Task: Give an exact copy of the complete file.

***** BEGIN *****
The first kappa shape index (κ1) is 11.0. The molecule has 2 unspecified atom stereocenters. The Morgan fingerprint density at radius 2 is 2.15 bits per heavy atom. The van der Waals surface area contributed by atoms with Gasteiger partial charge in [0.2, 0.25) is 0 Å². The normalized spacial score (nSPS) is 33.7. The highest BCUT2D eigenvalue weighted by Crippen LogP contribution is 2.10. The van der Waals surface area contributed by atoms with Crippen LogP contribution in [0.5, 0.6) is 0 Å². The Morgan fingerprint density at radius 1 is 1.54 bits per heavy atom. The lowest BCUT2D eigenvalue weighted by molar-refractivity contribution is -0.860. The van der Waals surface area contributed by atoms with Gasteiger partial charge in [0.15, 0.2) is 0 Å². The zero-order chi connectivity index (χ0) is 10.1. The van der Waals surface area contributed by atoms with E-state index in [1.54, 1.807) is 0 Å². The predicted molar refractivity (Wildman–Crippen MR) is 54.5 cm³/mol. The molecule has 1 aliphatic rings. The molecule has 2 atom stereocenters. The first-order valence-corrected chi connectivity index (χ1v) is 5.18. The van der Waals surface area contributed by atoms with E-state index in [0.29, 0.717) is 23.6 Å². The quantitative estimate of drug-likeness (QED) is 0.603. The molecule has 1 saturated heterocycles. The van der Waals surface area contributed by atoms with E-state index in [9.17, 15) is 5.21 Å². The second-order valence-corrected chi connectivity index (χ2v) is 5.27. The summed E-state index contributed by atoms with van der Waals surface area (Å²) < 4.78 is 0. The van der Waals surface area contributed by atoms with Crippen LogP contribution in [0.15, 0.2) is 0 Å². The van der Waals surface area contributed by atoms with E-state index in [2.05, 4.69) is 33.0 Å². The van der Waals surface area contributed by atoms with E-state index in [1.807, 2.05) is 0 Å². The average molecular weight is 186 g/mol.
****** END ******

The first kappa shape index (κ1) is 11.0. The molecule has 2 unspecified atom stereocenters. The Morgan fingerprint density at radius 2 is 2.15 bits per heavy atom. The van der Waals surface area contributed by atoms with Gasteiger partial charge in [0.2, 0.25) is 0 Å². The normalized spacial score (nSPS) is 33.7. The highest BCUT2D eigenvalue weighted by Crippen LogP contribution is 2.10. The van der Waals surface area contributed by atoms with Crippen LogP contribution in [0.5, 0.6) is 0 Å². The Morgan fingerprint density at radius 1 is 1.54 bits per heavy atom. The lowest BCUT2D eigenvalue weighted by molar-refractivity contribution is -0.860. The van der Waals surface area contributed by atoms with Gasteiger partial charge in [0.15, 0.2) is 0 Å². The zero-order chi connectivity index (χ0) is 10.1. The van der Waals surface area contributed by atoms with E-state index in [1.54, 1.807) is 0 Å². The predicted molar refractivity (Wildman–Crippen MR) is 54.5 cm³/mol. The molecule has 1 aliphatic rings. The molecule has 2 atom stereocenters. The first-order valence-corrected chi connectivity index (χ1v) is 5.18. The van der Waals surface area contributed by atoms with E-state index in [0.29, 0.717) is 23.6 Å². The quantitative estimate of drug-likeness (QED) is 0.603. The molecule has 1 saturated heterocycles. The van der Waals surface area contributed by atoms with E-state index in [9.17, 15) is 5.21 Å². The second-order valence-corrected chi connectivity index (χ2v) is 5.27. The summed E-state index contributed by atoms with van der Waals surface area (Å²) < 4.78 is 0. The van der Waals surface area contributed by atoms with Crippen LogP contribution in [0.15, 0.2) is 0 Å². The van der Waals surface area contributed by atoms with E-state index in [2.05, 4.69) is 33.0 Å². The van der Waals surface area contributed by atoms with E-state index in [1.807, 2.05) is 0 Å². The average molecular weight is 186 g/mol.